By John Kennedy Eds: For immediate release. c.2013 Cox Newspapers
TALLAHASSEE (Cox Newspapers) — More than a decade since Florida lawmakers first called for limits on motorist cellphone use, advocates say a ban on texting behind the wheel may soon win approval.
Despite dozens of bills since 2002, no restriction on motorist cellphone use or texting ever has cleared the Florida Legislature, but 2013 could be different.
House Speaker Dean Cannon, R-Winter Park, blocked attempts in 2012 to have a texting ban heard, after the measure was OK’d by the state Senate. But Cannon left the House in November due to term limits. Supporters say his departure may help clear the way for Florida to become the nation’s 40th state to prohibit all drivers from texting.
“The public has been screaming for it,” said Rep. Irv Slosberg, D-Boca Raton.
Slosberg’s daughter, Dori, died at age 14 in a 1996 car crash not involving a cellphone, on Boca Raton’s Palmetto Park Road. The state’s seat belt law is named for her and Katie Marchetti, another teen killed in a later wreck.
AAA Auto Club South says a survey it commissioned shows 87 percent of motorists support laws prohibiting texting or emailing while driving.
Still, the same survey shows that 69 percent of Americans acknowledge talking on their cellphones while driving within the past 30 days, while 24 percent say they have sent texts or emails.
Slosberg and other supporters of efforts to blunt distracted driving
say they realize any changes remain a tough sell.
Cannon’s successor, House Speaker Will Weatherford, R-Wesley Chapel, has been cautious when speaking about the possibility of a texting ban.
“Equally important as our safety are our individual rights, and in the case of texting while driving, there should
be no exception,”
Weatherford said after U.S. Transportation Secretary Ray LaHood came to Florida last month and urged lawmakers to adopt a ban. But Ryan Duffy, a Weatherford spokesman, told The Palm Beach Post last week that “texting while driving legislation will receive a fair hearing in the House.”
Gov. Rick Scott, who vetoed legislation last year that would have ordered the state’s Department of Highway Safety and Motor Vehicles to develop education programs on the dangers of distracted driving, also may be softening his resistance. Scott this fall asked the state’s Department of Highway Safety and Motor Vehicles to look into the risk of texting while driving, after learning that traffic fatalities were on the rise in Florida.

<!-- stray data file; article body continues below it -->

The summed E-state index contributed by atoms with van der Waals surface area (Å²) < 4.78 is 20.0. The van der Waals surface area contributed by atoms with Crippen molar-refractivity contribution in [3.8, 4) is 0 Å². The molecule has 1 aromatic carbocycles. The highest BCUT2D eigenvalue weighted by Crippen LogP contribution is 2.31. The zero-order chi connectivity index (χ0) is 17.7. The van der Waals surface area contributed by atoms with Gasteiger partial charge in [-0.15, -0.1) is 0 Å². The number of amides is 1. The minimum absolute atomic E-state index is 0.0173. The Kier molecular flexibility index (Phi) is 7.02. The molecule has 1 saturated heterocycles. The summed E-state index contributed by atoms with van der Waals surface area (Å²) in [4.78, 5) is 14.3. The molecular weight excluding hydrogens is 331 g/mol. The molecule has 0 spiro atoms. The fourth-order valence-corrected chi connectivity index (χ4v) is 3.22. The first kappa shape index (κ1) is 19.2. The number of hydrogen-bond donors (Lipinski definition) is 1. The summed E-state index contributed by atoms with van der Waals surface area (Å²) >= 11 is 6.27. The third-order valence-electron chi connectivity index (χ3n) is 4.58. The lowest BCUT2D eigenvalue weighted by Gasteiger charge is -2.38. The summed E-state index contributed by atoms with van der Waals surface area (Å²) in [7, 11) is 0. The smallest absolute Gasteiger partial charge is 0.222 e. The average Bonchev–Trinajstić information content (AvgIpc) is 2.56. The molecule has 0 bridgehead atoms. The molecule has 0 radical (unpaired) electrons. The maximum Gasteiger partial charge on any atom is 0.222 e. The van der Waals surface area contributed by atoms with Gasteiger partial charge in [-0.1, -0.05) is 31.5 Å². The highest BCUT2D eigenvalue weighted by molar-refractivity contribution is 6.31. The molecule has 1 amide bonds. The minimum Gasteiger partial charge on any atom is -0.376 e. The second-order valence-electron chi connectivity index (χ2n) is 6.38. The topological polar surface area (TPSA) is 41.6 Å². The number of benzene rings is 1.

While Scott and highway officials conceded they weren’t sure what role texting or other distractions played, he added at the time, “I think we ought to continue to look at ways to make our state safer.”
Three text-ban bills already have been introduced for the 2013 session that begins in March.
Sen. Nancy Detert, R-Venice, and Rep. Doug Holder, R-Sarasota, have proposed identical measures (SB 52, HB 13) that would make texting while driving a secondary offense, meaning motorists could be ticketed only if law-enforcement officials had stopped them for another reason.
A ticket could cost first-time offenders $30, plus court costs.
But the bills also include exemptions allowing people to use phones to check maps, use voice-commands or listen to the radio through the phone.
Sen. Maria Sachs, D-Delray Beach, is sponsoring legislation (SB 74) that would make texting or using a cell phone without a hands-free device a primary offense for motorists.
Sachs defeated Republican Sen. Ellyn Bogdanoff of Fort Lauderdale in November in the Legislature’s only matchup of incumbent lawmakers. Bogdanoff had blocked a texting ban from being heard by the full Senate in 2010.
Sachs said her legislation will save lives, reduce injuries and protect property.
“I think we will get behind whatever turns out to be the best of all the bills,” Sachs said. “It may mean that this is the year we finally get smart.”
Some kind of ban on hand-held devices behind the wheel -- usually aimed at minors -- has been proposed in every regular session of the Florida Legislature since 2002.
The bills have been filed by both Democrats and Republicans -- with as many as a dozen filed in 2011 alone.
None has become law. Arguments against restrictions usually pivot around the theme that they are unwanted government intrusions.
Cannon set the course for the legislation’s demise when he said the Republican-led Legislature was wary of “government regulating private behavior.” A text ban never got a hearing in the House, despite a call by the National Transportation Safety Board in December 2011 that all states enact restrictions, except for emergencies.
Slosberg said his bill (HB 61), which would prohibit drivers under 18 from using a cell phone while driving, may be a better starting point. He said limiting the restriction to youngsters may quiet those who oppose any broader bans affecting motorists.
Sen. Thad Altman, R-Rockledge, has filed a similar measure (SB 152) in the Senate.
“It’s easy,” Slosberg said. “What parent wants their kids talking on a cell while they’re driving?”
John Kennedy writes for The Palm Beach Post. Email: john(underscore)kennedy(at)pbpost.com.
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